Debi called Evon Handras of the NYCFCI to see if she could find someone to respond, as Debi could not get there until much later in the day after the staff would be gone. To make matters worse, it had started to rain steadily. The Alliance’s Jenny Coffey overheard the conversation in the Alliance office and immediately reached out to one of her contacts at a nearby real estate office, who was willing to keep the kittens safe and warm until rescue arrived. A school employee, Faith, agreed to deliver the kittens to the real estate office while we tried to find someone to carry them on the next leg of their journey.
In the meanwhile, Evon reached out to NYCFCI colleague, Valerie Sicignano, and she found a volunteer who was willing to pick up the kitties at the real estate office. Evon also called Ashot Karamian of All About Spay Neuter, who via his well-connected network, within minutes arranged for nearby rescuer, Susan St. John from Cats in the Cradle Rescue, to meet Faith at the real estate office for the kitty handover.From there it was off to the vet for exams, tests, and vaccinations, and the following day, the kittens were neutered at the ASPCA’s spay/neuter facility in Glendale, Queens. The veterinary staff reported that the 5- or 6-month-old brothers were friendly, purring, and kneading. Even better, they were healthy and tested negative for FeLV and FIV!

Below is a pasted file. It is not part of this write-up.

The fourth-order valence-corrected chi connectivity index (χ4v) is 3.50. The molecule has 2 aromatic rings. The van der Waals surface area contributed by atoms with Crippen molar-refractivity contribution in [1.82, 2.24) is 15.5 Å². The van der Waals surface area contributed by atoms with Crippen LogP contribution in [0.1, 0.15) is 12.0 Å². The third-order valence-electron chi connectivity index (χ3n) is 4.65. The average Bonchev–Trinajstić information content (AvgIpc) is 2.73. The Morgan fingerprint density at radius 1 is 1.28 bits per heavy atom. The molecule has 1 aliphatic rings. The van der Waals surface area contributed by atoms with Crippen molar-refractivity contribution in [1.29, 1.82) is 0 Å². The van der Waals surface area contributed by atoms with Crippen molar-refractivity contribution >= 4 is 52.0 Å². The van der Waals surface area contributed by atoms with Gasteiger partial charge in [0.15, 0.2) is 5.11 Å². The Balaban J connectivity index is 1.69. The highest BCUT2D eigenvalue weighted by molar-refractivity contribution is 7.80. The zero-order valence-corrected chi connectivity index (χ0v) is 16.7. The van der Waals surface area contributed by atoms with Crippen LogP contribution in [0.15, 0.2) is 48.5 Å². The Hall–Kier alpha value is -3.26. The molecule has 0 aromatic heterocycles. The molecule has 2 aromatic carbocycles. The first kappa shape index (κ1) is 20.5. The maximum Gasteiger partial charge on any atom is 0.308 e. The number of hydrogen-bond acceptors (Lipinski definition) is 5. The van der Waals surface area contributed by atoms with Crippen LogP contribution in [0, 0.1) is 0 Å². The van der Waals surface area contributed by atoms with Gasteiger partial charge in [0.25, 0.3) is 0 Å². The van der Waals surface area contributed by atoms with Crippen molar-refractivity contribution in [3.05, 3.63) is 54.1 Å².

With a clean bill of health and a top-notch behavioral assessment, the brothers — now named Rusty and Nacho in honor of their fabulous colors — were moved to a Cats in the Cradle Rescue foster home to await adoption. What a happy new beginning for these two gorgeous and lucky orange tabbies!
Word has it that the kittens are even more friendly, loving, and affectionate than they were when they first arrived. They will make awesome additions to some lucky family!
If you’re interested in adopting Nacho and/or Rusty, visit the Cats in the Cradle Rescue Petfinder page.
These beautiful little babies were found dumped inside of a black garbage bag by a school janitor. He was cleaning things up when he saw the bag move. Inside were these babies.
They are friendly. They were obviously the last kittens that someone’s cat had and they couldn’t find a home for them, so they condemned them to either a slow death by suffocation, or an equally horrific death being crushed in the maw of a garbage truck.
I wish this horrific act was beyond imagination, but all too often people fail to take responsibility for their pets or their own actions and act in the most selfish and heartless manner.
If you see a garbage bag moving and it doesn’t have any holes ripped in it, there may just be a kitten or puppy inside. Please don’t just walk by. Take a moment to investigate and possibly save a life.
– Susan St. John, Cats in the Cradle Rescue